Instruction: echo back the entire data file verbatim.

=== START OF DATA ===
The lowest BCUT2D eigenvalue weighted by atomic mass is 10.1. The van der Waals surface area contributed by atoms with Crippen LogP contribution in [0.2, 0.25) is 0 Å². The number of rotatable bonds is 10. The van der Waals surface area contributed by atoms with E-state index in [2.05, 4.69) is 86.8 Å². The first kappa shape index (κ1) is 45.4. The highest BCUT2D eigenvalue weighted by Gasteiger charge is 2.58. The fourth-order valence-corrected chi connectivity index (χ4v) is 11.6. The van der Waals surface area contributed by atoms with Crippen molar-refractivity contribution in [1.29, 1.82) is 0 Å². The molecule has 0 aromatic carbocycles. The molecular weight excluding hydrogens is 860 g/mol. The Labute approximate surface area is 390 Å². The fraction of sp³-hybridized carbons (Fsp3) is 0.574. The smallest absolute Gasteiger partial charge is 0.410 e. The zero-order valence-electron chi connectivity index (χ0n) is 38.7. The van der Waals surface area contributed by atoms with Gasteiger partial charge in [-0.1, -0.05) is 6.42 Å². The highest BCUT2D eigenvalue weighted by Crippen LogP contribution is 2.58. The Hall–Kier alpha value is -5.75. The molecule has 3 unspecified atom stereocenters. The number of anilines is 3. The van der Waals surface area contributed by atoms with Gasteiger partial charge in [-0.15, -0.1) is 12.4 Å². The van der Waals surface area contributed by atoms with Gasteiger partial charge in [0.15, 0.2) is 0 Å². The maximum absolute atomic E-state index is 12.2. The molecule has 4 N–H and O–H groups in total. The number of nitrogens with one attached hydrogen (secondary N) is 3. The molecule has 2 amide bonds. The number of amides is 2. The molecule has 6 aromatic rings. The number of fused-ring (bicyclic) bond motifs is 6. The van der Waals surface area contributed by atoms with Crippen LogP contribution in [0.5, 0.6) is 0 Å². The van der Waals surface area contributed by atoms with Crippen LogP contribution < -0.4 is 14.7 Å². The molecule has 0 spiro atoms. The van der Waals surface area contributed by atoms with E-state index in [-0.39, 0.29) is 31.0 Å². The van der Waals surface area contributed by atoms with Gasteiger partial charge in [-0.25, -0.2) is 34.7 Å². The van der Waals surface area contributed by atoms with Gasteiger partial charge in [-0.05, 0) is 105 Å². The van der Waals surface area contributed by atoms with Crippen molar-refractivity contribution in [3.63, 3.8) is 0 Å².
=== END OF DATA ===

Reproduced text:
The lowest BCUT2D eigenvalue weighted by atomic mass is 10.1. The van der Waals surface area contributed by atoms with Crippen LogP contribution in [0.2, 0.25) is 0 Å². The number of rotatable bonds is 10. The van der Waals surface area contributed by atoms with E-state index in [2.05, 4.69) is 86.8 Å². The first kappa shape index (κ1) is 45.4. The highest BCUT2D eigenvalue weighted by Gasteiger charge is 2.58. The fourth-order valence-corrected chi connectivity index (χ4v) is 11.6. The van der Waals surface area contributed by atoms with Crippen molar-refractivity contribution in [1.29, 1.82) is 0 Å². The molecule has 0 aromatic carbocycles. The molecular weight excluding hydrogens is 860 g/mol. The Labute approximate surface area is 390 Å². The fraction of sp³-hybridized carbons (Fsp3) is 0.574. The smallest absolute Gasteiger partial charge is 0.410 e. The zero-order valence-electron chi connectivity index (χ0n) is 38.7. The van der Waals surface area contributed by atoms with Gasteiger partial charge in [-0.1, -0.05) is 6.42 Å². The highest BCUT2D eigenvalue weighted by Crippen LogP contribution is 2.58. The Hall–Kier alpha value is -5.75. The molecule has 3 unspecified atom stereocenters. The number of anilines is 3. The van der Waals surface area contributed by atoms with Gasteiger partial charge in [-0.15, -0.1) is 12.4 Å². The van der Waals surface area contributed by atoms with Gasteiger partial charge in [0.15, 0.2) is 0 Å². The maximum absolute atomic E-state index is 12.2. The molecule has 4 N–H and O–H groups in total. The number of nitrogens with one attached hydrogen (secondary N) is 3. The molecule has 2 amide bonds. The number of amides is 2. The molecule has 6 aromatic rings. The number of fused-ring (bicyclic) bond motifs is 6. The van der Waals surface area contributed by atoms with Crippen LogP contribution in [0.5, 0.6) is 0 Å². The van der Waals surface area contributed by atoms with Crippen LogP contribution < -0.4 is 14.7 Å². The molecule has 0 spiro atoms. The van der Waals surface area contributed by atoms with E-state index in [-0.39, 0.29) is 31.0 Å². The van der Waals surface area contributed by atoms with Gasteiger partial charge in [-0.25, -0.2) is 34.7 Å². The van der Waals surface area contributed by atoms with Gasteiger partial charge in [-0.05, 0) is 105 Å². The van der Waals surface area contributed by atoms with Crippen molar-refractivity contribution in [3.63, 3.8) is 0 Å².